Proportionality is the decisive element at the end of the analysis of a case within the economic fundamental freedoms, is also an element of the limitation of relative fundamental rights, as we have seen above,Footnote 239 and applies elsewhere.Footnote 240 Art 51(1) CFR explains the relational element of proportionality: “Subject to the principle of proportionality, limitations may be made only if they are necessary and genuinely meet objectives of general interest recognised by the Union or the need to protect the rights and freedoms of others”. A certain measure must be put in relation with an accepted reason of justification, or as mentioned here, a recognised objective of general interest.

The principle of proportionality then consists of three elements, suitability, necessity and ‘proportionality stricto sensu’, where the latter one is not always applied by the CJEU. According to the first element of suitability, “the measure at issue must indeed contribute to achieving the aim pursued”, and the question “is whether the measure has any benefits at all for the legitimate interests on which the Member State relies”.Footnote 241 If the objective is to avoid the spreading of a communicable disease (e.g., BSE), making importers of potentially contaminated meat to simply pay money, then this measure will not be suitable to achieve this objective (public health). The second element on the necessity of the measure “concerns the question whether an alternative [!] measure is realistically available that would protect the Member State’s legitimate interests just as effectively, but would be less restrictive [!] of [e.g., the fundamental freedoms]”.Footnote 242 In the case of the import of potentially contaminated meat, strict controls on meat coming from clearly not affected areas (i.e., the measure) might go beyond what is necessary, in order to protect public health (i.e., the objective). Finally, the third element of ‘proportionality stricto sensu’ can be expressed as follows. “[T]he greater the degree of detriment to the principle of [the fundamental freedoms], the greater must be the importance of satisfying the public interest on which the Member State relies”, hence “the Member State must demonstrate that the level of protection it decides to afford to its legitimate interests is commensurate with the degree of interference this causes in intra-Community trade”.Footnote 243 As AG Maduro further clarifies, the difference in relation to the second element “is that, as a result of the third test, a Member State may be required to adopt a measure that is less restrictive of intra-Community trade, even if this would lead to a lower [!] level of protection of its legitimate interests”.Footnote 244 Here, in a similar way as the above-mentioned margin of appreciation doctrine of the ECtHR, the CJEU “usually allows the Member State a certain amount of discretion in choosing the desired level of protection to be afforded to the public interest at issue”.Footnote 245 Consequently, “different Member States may attribute different values to the legitimate interests they consider worth protecting”, unless EU law “already clearly identifies a common level of protection of the legitimate interest under consideration”.Footnote 246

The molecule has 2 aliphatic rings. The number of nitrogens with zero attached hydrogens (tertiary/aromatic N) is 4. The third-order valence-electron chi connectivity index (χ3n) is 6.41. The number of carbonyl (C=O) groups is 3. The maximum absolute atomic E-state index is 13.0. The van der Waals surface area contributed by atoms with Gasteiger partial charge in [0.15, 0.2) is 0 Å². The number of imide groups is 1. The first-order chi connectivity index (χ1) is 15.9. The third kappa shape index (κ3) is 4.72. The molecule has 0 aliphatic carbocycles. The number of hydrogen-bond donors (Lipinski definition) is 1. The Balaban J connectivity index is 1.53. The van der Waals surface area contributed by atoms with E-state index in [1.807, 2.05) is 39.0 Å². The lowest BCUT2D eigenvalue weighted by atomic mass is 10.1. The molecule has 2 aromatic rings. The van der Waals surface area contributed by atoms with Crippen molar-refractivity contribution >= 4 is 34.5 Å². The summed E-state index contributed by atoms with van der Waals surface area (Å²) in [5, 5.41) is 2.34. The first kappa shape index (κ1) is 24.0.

Proportionality is not only a legal principle applied by both the CJEU and the ECtHR,Footnote 247 but it can also be found in ethical literature.Footnote 248 As Kirste has aptly stated, a proportionality review is also related to values.Footnote 249 In either case, proportionality is about finding a balance between two competing elements, for instance, the economic fundamental freedoms on the one side, and legitimate reasons (accepted by the CJEU) of the Member States to restrict these freedoms. In the field of energy solidarity, the ECJ has emphasised the balance between various interests: “the EU institutions and the Member States are required to take into account, in the context of the implementation of that policy, the interests both of the European Union and of the various Member States that are liable to be affected and to balance [!] those interests where there is a conflict”.Footnote 250 In a recent case on the Islamic veil, the ECJ has also stressed the necessity to strike “a fair balance” between various CFR rights.Footnote 251

To bring things full circle, let us again turn to where we started in this chapter (‘Relation values to other concepts’, Sect. 4.3). Concerning the four major historic steps (1st step: economic integration; 2nd step: economic fundamental rights; 3rd step: political integration; 4th step: values) of European integration, we have seen the necessity to balance these sometimes-competing elements.

The following figure (Fig. 4.2) is not meant to diminish the importance of values, which are in the spotlight of this book. Nor shall it be seen to weaken fundamental (or human) rights, which have luckily seen an increasing importance in EU law. It is rather meant to acknowledge the fact that in everyday decisions, values will not be the only concern of decision-makers. On the one hand, we have economic integration, the starting point of EU integration, comprising both the economic fundamental freedoms and harmonisation of national law. Already in this field, we have competing and non-economic interests. Early in the Cassis case, the ECJ has accepted ‘mandatory requirements in the general interest’, as case-law developed reasons of justification for restrictions to the fundamental freedoms, besides the Treaty based reasons (e.g., Art 36 TFEU).Footnote 252 Human rights can be seen as complementing these non-economic reasons. Many of these concepts overlap with what the CJEU has developed in its case-law, public health (Art 35 CFR), environmental protection (Art 37 CFR), consumer protection (Art 38 CFR), etc. Additionally, one also must acknowledge the political and geo-political perspective, both in the EU’s internal, but especially also in its externals sphere. The CFSP is only one prominent example to be named in this context. This map is not meant to be a tool for the legal solution to a specific case; rather, it should raise awareness of these four elements and invite to strive a balanced solution. As in the case of the golden mean of Aristotle, this golden mean cannot simply be achieved according to an arithmetic progression.Footnote 253